Four months after my father's death, I found myself on a sailboat off the coast of San Diego. We'd planned the trip the year before, a four day cruise to Catalina Island and back on a beautiful boat with an instructor and food enough for a minyan. I thought a few days on the water would soothe my grief, and perhaps, recharge my soul.
We set out at six in the evening. At once, the water put me at ease. My father loved boats and he'd shared that passion with me. I relaxed into the motion of the sea, watching the gulls recede back to shore as we pierced the night. The lights of the Pacific coast dimmed and then disappeared. There was no moon. The sky and the water were like black syrup closing in around us. We donned sweatshirts and jackets as the temperature dropped. And then, the most surprising thing happened: I felt sick.
I'd never experienced seasickness before. I'd been on ocean trawlers, cruisers, catamarans, and pontoons and never had a queasy moment. I was suddenly alone in space, shivering and sick inside my foul weather gear.
"This happens to a lot of people," the instructor said. "When there is no moon and you can't see the horizon, and the brain can't figure out what's up and what's down. It's disorienting." My husband went below to get some sleep. I stayed on deck in the fresh air sipping ginger ale and counting my breaths as my father taught me. "When you are afraid," he'd told me, "breathe in to the count of four and out to the count of four." I breathed and counted.
A sailboat is noisy at night, especially when your vision is hampered by darkness that feels as thick as pea soup. Water slaps against the hull and slurps, cresting, when the wind is high. The sails snap and strain against their riggings. The boom vang groans with every heave of the waves. And the wind really does howl through the shrouds.
I stood to fasten the zipper of my parka, tucking my foul weather gear inside. I stumbled and nearly toppled into the galley. "Watch yourself," the instructor shouted out. "Maybe you should stay seated until you get your balance." I tucked my chin into my parka and tried to sleep. Get my balance, I heard him say the words, but they didn't really settle into my conscious mind. Not then.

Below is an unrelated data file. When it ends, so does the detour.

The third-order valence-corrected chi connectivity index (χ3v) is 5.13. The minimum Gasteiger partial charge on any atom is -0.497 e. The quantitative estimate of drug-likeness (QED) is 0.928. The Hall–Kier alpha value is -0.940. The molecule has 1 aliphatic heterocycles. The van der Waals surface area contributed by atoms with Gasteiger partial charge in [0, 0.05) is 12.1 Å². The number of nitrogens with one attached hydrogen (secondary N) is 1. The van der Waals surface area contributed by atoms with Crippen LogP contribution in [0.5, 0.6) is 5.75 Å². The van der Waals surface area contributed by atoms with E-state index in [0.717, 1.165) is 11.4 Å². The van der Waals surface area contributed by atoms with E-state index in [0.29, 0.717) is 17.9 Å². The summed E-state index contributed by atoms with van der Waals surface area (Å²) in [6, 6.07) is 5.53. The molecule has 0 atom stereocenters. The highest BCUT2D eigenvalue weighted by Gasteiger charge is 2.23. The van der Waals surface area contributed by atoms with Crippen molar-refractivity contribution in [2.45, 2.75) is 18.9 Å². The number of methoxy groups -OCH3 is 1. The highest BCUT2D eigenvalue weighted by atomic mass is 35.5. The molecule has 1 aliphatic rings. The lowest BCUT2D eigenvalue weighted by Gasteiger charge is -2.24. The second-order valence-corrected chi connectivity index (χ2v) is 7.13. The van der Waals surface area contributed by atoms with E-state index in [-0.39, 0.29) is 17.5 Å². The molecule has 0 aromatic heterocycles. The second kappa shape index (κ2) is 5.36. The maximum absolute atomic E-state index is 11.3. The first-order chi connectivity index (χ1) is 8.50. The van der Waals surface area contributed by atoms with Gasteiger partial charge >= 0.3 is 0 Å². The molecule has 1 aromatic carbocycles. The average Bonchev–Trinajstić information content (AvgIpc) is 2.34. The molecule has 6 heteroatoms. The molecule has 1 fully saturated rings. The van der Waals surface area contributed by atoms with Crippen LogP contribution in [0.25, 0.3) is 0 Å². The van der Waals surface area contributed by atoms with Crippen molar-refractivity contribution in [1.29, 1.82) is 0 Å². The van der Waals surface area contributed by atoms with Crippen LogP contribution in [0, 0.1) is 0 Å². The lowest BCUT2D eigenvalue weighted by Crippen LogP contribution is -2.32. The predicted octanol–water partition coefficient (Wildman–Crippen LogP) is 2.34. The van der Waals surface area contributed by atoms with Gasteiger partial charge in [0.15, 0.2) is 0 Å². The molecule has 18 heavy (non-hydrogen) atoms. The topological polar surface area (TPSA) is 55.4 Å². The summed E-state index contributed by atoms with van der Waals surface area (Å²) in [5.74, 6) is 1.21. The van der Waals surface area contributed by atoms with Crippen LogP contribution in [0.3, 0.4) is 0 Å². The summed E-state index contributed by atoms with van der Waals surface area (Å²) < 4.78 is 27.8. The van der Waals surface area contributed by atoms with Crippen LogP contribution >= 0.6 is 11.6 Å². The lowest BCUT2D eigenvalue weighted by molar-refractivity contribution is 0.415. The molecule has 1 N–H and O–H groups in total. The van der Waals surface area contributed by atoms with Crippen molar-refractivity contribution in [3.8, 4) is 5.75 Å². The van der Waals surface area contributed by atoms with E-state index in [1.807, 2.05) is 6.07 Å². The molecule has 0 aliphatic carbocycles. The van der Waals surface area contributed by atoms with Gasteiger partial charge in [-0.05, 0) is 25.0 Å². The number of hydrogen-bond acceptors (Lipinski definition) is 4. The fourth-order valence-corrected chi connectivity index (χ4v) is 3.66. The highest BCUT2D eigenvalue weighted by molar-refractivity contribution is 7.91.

Later, when my stomach had settled and the daylight finally returned, I was surprised that my perspective had changed. I was without my usual boating confidence. I moved from one task to another with great deliberation. I no longer scurried on the deck, sure and secure. Instead, I proceeded slowly, retesting my balance with each step. When the boat heeled, I wobbled, nearly falling again. I held on, at all times. I watched the water as if reading the waves for signals. It was such a strange feeling. I wasn't afraid exactly. But I was not at all myself.
This is what it feels like, I said to myself, to be untethered, unbalanced. This is what it feels like to be fatherless.
We sailed into a quiet cove and anchored for the night. It was warmer here, in the shelter of the cliffs, and I was happy to peel off my foul weather overalls. My husband stood at the stove, heating up a pot of chili I'd made before we left home.
He chuckled as I stumbled trying to pull my foot through the rubbery pant leg. I fell back on the bunk and reassembled my clothing.
"What happened to you?" he asked, stirring the chili.
"I think I've lost my swagger," I said. "I keep teetering, like a drunk. It's like I've never been on a boat before! My father wouldn't recognize me like this," I wobbled and reached for the stability of the mast pole. "I've never been so unsure of my footing before."
He held out the spoon, loaded with steaming chili, and nodded at me. "Taste."
I tasted. The chili was spicy and hot, just the way I liked it. We filled our bowls, actual dog dishes with rubberized rims to prevent slipping, and climbed topside. The sun was fading. On shore, distant plumes of smoke identified bonfires where families camped in the parkland, cooking their meals over open flames. A child shrieked with laughter. A dog barked. The voices of mothers and fathers carried over the water.
We ate among the gulls, watching the last striations of sunlight reach across the water. In the morning, we'd set sail for the return trip. But for now, we settled in against each other and watched the wind and the waves.